Presentation on theme: "INNER CITY NEIGHBORHOODS. GROUNDING Most of the space in urban settlements is devoted to housing. In the US, the most fundamental spatial distinction."— Presentation transcript:
INNER CITY NEIGHBORHOODS
GROUNDING Most of the space in urban settlements is devoted to housing. In the US, the most fundamental spatial distinction is between inner-city neighborhoods surrounding the CBD and suburban neighborhoods on a citys periphery. In the US, poverty is concentrated in inner city neighborhoods, and those neighborhoods face distinct problems.
PHYSICAL ISSUES OF INNER CITY NEIGHBORHOODS DETERIORATION Much of the housing in US inner cities was built before 1940, and thus is simply aging. PROCESS OF DETERIORATION In the US, as families gain wealth, they tend to move to the suburbs. The rural poor, as they move to urban areas, move to inner city neighborhoods being abandoned by middle and upper income families. Middle income families will then either sell or rent the inner-city properties to lower-income families. FILTERING In the 1900s, wealthy families built large homes in the inner city. They then moved to suburbs and sold their homes to middle-income families. They then moved to the suburbs and subdivided the larger, inner-city homes into a number of apartments to rent to lower-income families. FILTERING is the process of subdividing homes with occupancy by successive waves of lower-income families. At some point in the filtering process, the rent a landlord gets for a home is less than the upkeep costs, and they will stop maintaining it. Because the conditions lessen, the rent then decreases. AND at some point, the rent becomes less than the property taxes and/or mortgage. So an owner will abandon the home. REDLINING Often, a number of deteriorated and abandoned homes will cluster in the same neighborhoods, since those neighborhoods are also where lower-income families can afford to rent. REDLINING is an illegal banking practice where banks will draw lines around especially poor/deteriorated neighborhoods and refuse to grant loans to buyers hoping to buy in those neighborhoods to rehabilitate homes.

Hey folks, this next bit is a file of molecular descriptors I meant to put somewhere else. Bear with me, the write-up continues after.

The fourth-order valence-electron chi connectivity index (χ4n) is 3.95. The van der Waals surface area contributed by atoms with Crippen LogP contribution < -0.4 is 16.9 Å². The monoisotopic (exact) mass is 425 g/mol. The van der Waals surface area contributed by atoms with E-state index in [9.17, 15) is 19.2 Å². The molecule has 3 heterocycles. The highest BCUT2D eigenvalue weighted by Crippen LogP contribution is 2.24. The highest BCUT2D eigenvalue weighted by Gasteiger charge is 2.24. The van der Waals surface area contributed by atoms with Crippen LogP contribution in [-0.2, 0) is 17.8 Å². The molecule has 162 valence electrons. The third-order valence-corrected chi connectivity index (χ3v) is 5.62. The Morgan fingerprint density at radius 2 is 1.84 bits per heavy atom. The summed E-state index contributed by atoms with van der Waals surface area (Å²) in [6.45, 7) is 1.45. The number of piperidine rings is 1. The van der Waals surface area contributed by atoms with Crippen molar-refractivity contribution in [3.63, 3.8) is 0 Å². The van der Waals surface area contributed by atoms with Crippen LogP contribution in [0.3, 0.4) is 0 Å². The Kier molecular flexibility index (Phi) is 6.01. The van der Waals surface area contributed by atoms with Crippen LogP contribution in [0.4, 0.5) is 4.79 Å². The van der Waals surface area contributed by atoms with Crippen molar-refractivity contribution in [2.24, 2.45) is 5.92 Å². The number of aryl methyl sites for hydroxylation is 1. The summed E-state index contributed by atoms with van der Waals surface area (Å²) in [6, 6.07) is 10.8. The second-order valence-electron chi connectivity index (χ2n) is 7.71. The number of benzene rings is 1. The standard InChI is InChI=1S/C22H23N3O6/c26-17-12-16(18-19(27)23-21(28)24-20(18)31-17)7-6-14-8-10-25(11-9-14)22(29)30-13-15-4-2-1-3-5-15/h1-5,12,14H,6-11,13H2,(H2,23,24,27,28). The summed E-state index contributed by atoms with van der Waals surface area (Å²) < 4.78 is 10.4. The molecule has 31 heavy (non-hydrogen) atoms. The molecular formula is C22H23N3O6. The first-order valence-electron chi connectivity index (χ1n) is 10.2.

PHYSICAL ISSUES OF INNER CITY NEIGHBORHOODS URBAN RENEWAL When an urban neighborhood deteriorates, it can either be torn down and rebuilt or rehabilitated. From the 1950s to the 1970s, many American cities endorsed a practice called URBAN RENEWAL. Under the practice, cities bought blighted areas from their owners, relocated the residents and businesses, demolished the site rebuilt the roads and services. They then turned over the site to private developers to construct new buildings and services. The practice was widely criticized as unfair to the poor, who could afford to live nowhere else, and most US cities have stopped the process. URBAN RENEWAL PUBLIC HOUSING RENOVATED HOUSING In the US, many cities demolished deteriorated inner-city houses and replaced them with high-rise PUBLIC HOUSING. Public housing is housing reserved for low-income households who must pay 30% of their income for rent. A housing authority established by the local government, manages the buildings while the federal government pays the cost of construction, repair, maintenance and management that is not covered by the rent. Most public housing in the US was built in the 1950s and 1960s and is now considered an unsatisfactory environment. Not only are buildings deteriorating, but they concentrate the poor and thereby amplify the effects of poverty (gang violence, substance abuse, crime). The US government has stopped funding public housing and now promotes projects like HOPE VI and SCATTERED SITE approaches (dispersing public housing throughout the city rather than concentrating it in a large, high-rise project). Between 1980 and 2000, the number of subsidized homes dropped by 1 million, but the demand rose by 2 million. Deteriorated housing can be renovated instead of demolished. In some cases, non- profits (like Habitat for Humanity) will renovate a home and then sell or rent it to a low-income family. In most cases, the process occurs through GENTRIFICATION (middle-class people, to access larger, less-expensive, historical homes, move into a deteriorated, inner-city neighborhood and renovate the housing). The process is controversial because, as the renovations expand, property values rise, and the poorer inhabitants are forced out of the neighborhood.